“Chris Christie’s endorsement of Donald Trump is an astonishing display of political opportunism. Donald Trump is unfit to be president. He is a dishonest demagogue who plays to our worst fears … The governor is mistaken if he believes he can count, now count on my support, and I call on Christie’s donors and supporters to reject the Governor and Donald Trump outright.” ~ Meg Whitman, former co-chair for Christie for President

  23. 23
    OzarkHillbilly says:

    @boatboy_srq:

    constant attacks from Cruz and the rest,

    ?????

  24. 24

    I’m halfway up the east coast of Lake Huron for work today. Georgian Bay is deadsville in winter. Have to finish a job and drive back to Detroit tonight.
    Looking forward to getting away from expensive gas, the metric system and road signs in 2 languages.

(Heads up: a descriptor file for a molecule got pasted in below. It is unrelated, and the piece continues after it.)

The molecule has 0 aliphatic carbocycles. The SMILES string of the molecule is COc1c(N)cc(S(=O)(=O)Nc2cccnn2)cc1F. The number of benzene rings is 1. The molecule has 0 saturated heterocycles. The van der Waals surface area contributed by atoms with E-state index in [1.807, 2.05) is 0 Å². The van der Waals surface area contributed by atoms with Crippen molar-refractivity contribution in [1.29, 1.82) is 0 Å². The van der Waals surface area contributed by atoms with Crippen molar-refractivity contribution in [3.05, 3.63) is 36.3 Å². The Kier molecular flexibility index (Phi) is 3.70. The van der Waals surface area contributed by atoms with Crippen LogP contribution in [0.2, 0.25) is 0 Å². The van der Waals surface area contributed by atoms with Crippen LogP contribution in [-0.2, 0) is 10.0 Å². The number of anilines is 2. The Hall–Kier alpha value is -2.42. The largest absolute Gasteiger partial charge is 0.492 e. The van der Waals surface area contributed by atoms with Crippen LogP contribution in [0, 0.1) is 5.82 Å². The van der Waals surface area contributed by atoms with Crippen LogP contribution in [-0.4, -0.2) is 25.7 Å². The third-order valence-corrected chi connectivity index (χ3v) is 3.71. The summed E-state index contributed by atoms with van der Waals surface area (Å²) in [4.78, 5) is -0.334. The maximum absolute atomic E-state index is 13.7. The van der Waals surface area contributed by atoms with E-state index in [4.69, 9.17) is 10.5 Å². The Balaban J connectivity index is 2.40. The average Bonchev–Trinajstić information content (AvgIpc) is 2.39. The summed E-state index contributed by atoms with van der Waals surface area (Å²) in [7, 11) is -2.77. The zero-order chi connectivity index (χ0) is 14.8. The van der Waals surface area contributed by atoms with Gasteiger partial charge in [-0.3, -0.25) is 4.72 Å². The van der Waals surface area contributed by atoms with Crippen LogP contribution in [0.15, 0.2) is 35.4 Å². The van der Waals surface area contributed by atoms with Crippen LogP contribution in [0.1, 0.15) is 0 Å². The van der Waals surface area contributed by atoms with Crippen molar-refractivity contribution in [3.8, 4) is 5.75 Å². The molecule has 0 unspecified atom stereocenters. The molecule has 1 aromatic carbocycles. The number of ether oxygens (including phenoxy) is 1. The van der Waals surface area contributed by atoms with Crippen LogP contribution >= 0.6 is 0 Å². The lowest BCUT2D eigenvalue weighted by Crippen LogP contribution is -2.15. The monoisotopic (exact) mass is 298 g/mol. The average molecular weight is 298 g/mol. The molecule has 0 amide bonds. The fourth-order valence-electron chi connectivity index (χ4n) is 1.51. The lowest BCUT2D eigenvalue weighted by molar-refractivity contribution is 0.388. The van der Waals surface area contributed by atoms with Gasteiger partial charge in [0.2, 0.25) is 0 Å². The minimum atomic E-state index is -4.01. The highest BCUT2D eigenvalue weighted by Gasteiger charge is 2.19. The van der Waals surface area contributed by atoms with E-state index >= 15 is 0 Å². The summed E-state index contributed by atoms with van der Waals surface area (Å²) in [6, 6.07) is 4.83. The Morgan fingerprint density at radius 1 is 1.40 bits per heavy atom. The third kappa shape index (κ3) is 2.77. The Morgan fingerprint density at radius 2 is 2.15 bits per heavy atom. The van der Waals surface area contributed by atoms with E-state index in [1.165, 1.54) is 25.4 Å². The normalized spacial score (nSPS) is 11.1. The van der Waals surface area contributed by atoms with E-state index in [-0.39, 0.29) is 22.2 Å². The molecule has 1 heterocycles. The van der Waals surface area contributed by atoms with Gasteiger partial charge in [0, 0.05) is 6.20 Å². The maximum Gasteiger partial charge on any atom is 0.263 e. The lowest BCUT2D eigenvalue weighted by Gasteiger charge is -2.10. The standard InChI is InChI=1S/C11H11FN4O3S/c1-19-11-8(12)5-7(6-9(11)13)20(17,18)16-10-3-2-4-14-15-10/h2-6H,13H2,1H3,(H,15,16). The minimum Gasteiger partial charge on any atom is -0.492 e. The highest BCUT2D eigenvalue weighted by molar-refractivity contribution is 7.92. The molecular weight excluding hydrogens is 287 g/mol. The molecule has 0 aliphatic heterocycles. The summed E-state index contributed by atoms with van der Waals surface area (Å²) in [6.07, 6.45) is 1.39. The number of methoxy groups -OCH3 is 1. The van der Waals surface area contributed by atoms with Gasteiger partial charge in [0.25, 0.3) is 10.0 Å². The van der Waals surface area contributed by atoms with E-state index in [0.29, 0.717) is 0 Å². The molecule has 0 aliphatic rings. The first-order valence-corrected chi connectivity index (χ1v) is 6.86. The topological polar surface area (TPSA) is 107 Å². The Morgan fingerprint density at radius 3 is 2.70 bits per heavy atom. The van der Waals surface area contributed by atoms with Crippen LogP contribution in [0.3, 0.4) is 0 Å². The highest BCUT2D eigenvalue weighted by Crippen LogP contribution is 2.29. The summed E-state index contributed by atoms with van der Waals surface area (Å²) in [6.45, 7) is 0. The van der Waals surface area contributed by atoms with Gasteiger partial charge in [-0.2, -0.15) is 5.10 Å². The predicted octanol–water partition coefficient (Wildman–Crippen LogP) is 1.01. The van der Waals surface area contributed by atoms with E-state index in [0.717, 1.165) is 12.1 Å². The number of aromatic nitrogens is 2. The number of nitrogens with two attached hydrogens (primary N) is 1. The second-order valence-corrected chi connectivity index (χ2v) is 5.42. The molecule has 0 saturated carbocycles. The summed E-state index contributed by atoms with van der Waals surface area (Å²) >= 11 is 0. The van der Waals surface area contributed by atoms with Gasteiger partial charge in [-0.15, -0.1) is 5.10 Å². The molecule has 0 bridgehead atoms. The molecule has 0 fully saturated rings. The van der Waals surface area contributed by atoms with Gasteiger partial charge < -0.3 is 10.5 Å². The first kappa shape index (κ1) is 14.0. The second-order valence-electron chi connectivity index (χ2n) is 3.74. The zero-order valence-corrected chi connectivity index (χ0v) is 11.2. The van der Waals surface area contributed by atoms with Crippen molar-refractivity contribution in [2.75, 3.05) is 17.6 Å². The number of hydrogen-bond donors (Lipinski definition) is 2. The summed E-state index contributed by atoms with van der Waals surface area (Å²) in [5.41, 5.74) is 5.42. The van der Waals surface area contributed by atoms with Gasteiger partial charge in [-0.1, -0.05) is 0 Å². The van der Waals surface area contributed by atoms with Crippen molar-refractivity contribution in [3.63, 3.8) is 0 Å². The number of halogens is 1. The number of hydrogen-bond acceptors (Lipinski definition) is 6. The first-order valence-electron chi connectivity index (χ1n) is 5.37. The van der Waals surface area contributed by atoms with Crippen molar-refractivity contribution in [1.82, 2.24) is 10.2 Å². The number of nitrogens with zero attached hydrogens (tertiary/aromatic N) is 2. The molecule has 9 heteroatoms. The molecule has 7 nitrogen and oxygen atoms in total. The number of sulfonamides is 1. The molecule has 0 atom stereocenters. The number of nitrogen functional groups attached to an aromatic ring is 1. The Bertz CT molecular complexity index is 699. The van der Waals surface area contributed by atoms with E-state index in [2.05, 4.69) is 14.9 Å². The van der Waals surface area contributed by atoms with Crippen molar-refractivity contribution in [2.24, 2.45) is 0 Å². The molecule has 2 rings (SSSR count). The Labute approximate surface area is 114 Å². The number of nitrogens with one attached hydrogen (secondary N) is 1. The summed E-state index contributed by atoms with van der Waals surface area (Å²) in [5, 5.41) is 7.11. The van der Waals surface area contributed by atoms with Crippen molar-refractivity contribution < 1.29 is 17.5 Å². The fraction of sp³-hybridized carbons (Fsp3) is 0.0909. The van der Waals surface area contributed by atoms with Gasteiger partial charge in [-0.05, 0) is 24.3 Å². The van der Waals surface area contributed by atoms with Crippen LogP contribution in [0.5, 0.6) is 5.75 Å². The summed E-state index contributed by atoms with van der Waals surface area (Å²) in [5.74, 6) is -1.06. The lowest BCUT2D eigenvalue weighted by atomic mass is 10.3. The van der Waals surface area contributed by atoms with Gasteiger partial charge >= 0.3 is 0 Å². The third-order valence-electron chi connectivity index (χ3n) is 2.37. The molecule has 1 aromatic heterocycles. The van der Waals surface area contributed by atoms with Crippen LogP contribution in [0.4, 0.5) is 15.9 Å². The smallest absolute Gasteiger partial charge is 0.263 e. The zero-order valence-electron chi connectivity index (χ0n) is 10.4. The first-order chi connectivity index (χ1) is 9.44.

25. 25
    hueyplong says:

    “Imagine Trump/nativists left with only a shell of old GOP vs. new party of sincere conservatives freed from stench of xenophobia.”

    I’m having trouble imagining in which of those two groups Rubin sees herself. You’d have thought ditching xenophobia would be a bridge too far for her.

  26. 26
    Kay says:

    @boatboy_srq:

    All the emails she gets will be from DougJ. Rubin is really freaking out:

    Please note Christie, Newt, talk radio types, stray Freedom Caucus endorsers off invite list to opening of the new party

    OFF the invite list for the new party. I love that she thinks political parties are invitation-only. Like a party-party, not a political party :)

  27. 27